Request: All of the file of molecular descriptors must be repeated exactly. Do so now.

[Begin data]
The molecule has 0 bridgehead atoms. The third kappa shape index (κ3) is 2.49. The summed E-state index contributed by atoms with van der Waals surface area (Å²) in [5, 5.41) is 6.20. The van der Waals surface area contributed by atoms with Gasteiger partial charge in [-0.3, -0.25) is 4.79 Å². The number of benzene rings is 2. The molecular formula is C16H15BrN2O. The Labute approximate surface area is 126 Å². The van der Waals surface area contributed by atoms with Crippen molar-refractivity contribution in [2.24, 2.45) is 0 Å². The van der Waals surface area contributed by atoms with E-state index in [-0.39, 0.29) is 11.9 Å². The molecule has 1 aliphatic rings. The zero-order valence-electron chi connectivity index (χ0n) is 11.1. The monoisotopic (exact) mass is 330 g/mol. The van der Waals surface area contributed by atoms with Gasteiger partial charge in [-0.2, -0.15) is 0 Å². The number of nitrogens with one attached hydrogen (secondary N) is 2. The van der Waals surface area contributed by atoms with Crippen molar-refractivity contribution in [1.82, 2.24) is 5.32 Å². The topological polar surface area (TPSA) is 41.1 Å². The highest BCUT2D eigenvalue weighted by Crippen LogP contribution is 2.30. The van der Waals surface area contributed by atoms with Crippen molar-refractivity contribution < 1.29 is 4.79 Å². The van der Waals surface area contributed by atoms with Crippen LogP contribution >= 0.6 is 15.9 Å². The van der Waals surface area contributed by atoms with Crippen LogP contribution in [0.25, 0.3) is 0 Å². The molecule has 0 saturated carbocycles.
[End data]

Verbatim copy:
The molecule has 0 bridgehead atoms. The third kappa shape index (κ3) is 2.49. The summed E-state index contributed by atoms with van der Waals surface area (Å²) in [5, 5.41) is 6.20. The van der Waals surface area contributed by atoms with Gasteiger partial charge in [-0.3, -0.25) is 4.79 Å². The number of benzene rings is 2. The molecular formula is C16H15BrN2O. The Labute approximate surface area is 126 Å². The van der Waals surface area contributed by atoms with Crippen molar-refractivity contribution in [2.24, 2.45) is 0 Å². The van der Waals surface area contributed by atoms with E-state index in [-0.39, 0.29) is 11.9 Å². The molecule has 1 aliphatic rings. The zero-order valence-electron chi connectivity index (χ0n) is 11.1. The monoisotopic (exact) mass is 330 g/mol. The van der Waals surface area contributed by atoms with Gasteiger partial charge in [-0.2, -0.15) is 0 Å². The number of nitrogens with one attached hydrogen (secondary N) is 2. The van der Waals surface area contributed by atoms with Crippen molar-refractivity contribution in [1.82, 2.24) is 5.32 Å². The topological polar surface area (TPSA) is 41.1 Å². The highest BCUT2D eigenvalue weighted by Crippen LogP contribution is 2.30. The van der Waals surface area contributed by atoms with Crippen molar-refractivity contribution < 1.29 is 4.79 Å². The van der Waals surface area contributed by atoms with Crippen LogP contribution >= 0.6 is 15.9 Å². The van der Waals surface area contributed by atoms with Crippen LogP contribution in [0.25, 0.3) is 0 Å². The molecule has 0 saturated carbocycles.